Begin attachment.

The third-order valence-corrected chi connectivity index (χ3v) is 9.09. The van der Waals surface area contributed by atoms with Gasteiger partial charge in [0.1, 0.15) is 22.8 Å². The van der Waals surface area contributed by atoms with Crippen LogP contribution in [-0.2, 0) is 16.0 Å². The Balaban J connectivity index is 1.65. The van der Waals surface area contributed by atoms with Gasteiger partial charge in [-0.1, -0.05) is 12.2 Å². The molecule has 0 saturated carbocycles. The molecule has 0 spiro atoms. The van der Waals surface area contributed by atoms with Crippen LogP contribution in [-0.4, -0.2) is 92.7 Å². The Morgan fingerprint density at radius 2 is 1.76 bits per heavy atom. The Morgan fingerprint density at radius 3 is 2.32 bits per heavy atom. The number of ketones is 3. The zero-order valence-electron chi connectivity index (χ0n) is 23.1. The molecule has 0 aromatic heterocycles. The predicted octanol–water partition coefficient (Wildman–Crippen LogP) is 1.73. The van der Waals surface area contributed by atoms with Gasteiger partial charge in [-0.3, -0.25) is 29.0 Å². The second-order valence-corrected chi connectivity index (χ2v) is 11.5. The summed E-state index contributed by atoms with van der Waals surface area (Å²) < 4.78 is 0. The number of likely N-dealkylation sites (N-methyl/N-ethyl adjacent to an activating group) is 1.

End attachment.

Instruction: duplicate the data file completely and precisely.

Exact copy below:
The third-order valence-corrected chi connectivity index (χ3v) is 9.09. The van der Waals surface area contributed by atoms with Gasteiger partial charge in [0.1, 0.15) is 22.8 Å². The van der Waals surface area contributed by atoms with Crippen LogP contribution in [-0.2, 0) is 16.0 Å². The Balaban J connectivity index is 1.65. The van der Waals surface area contributed by atoms with Gasteiger partial charge in [-0.1, -0.05) is 12.2 Å². The molecule has 0 saturated carbocycles. The molecule has 0 spiro atoms. The van der Waals surface area contributed by atoms with Crippen LogP contribution in [-0.4, -0.2) is 92.7 Å². The Morgan fingerprint density at radius 2 is 1.76 bits per heavy atom. The Morgan fingerprint density at radius 3 is 2.32 bits per heavy atom. The number of ketones is 3. The zero-order valence-electron chi connectivity index (χ0n) is 23.1. The molecule has 0 aromatic heterocycles. The predicted octanol–water partition coefficient (Wildman–Crippen LogP) is 1.73. The van der Waals surface area contributed by atoms with Gasteiger partial charge in [-0.3, -0.25) is 29.0 Å². The second-order valence-corrected chi connectivity index (χ2v) is 11.5. The summed E-state index contributed by atoms with van der Waals surface area (Å²) < 4.78 is 0. The number of likely N-dealkylation sites (N-methyl/N-ethyl adjacent to an activating group) is 1.